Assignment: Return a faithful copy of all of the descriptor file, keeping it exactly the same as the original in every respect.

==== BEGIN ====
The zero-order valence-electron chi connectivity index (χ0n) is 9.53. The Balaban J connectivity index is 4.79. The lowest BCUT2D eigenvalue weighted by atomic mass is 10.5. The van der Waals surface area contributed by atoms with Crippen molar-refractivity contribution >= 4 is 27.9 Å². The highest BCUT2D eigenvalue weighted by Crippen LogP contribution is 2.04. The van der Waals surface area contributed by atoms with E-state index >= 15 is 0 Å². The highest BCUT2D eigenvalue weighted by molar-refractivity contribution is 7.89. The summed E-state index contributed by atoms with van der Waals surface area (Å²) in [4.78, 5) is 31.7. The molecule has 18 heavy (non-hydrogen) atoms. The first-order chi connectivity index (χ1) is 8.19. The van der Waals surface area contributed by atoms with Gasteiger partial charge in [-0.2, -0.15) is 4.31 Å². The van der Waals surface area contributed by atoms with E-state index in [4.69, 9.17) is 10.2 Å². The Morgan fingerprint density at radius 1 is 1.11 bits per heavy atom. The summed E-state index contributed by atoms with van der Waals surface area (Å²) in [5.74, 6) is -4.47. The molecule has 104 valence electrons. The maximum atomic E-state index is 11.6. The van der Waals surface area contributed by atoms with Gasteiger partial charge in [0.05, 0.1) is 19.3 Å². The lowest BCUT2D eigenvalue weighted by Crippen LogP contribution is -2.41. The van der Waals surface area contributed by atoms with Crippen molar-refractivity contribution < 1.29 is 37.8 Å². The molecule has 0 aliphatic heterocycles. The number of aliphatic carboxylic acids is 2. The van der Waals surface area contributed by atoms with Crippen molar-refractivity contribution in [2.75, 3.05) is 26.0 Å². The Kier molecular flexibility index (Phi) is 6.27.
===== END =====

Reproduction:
The zero-order valence-electron chi connectivity index (χ0n) is 9.53. The Balaban J connectivity index is 4.79. The lowest BCUT2D eigenvalue weighted by atomic mass is 10.5. The van der Waals surface area contributed by atoms with Crippen molar-refractivity contribution >= 4 is 27.9 Å². The highest BCUT2D eigenvalue weighted by Crippen LogP contribution is 2.04. The van der Waals surface area contributed by atoms with E-state index >= 15 is 0 Å². The highest BCUT2D eigenvalue weighted by molar-refractivity contribution is 7.89. The summed E-state index contributed by atoms with van der Waals surface area (Å²) in [4.78, 5) is 31.7. The molecule has 18 heavy (non-hydrogen) atoms. The first-order chi connectivity index (χ1) is 8.19. The van der Waals surface area contributed by atoms with Gasteiger partial charge in [-0.2, -0.15) is 4.31 Å². The van der Waals surface area contributed by atoms with E-state index in [4.69, 9.17) is 10.2 Å². The Morgan fingerprint density at radius 1 is 1.11 bits per heavy atom. The summed E-state index contributed by atoms with van der Waals surface area (Å²) in [5.74, 6) is -4.47. The molecule has 104 valence electrons. The maximum atomic E-state index is 11.6. The van der Waals surface area contributed by atoms with Gasteiger partial charge in [0.05, 0.1) is 19.3 Å². The lowest BCUT2D eigenvalue weighted by Crippen LogP contribution is -2.41. The van der Waals surface area contributed by atoms with Crippen molar-refractivity contribution < 1.29 is 37.8 Å². The molecule has 0 aliphatic heterocycles. The number of aliphatic carboxylic acids is 2. The van der Waals surface area contributed by atoms with Crippen molar-refractivity contribution in [2.75, 3.05) is 26.0 Å². The Kier molecular flexibility index (Phi) is 6.27.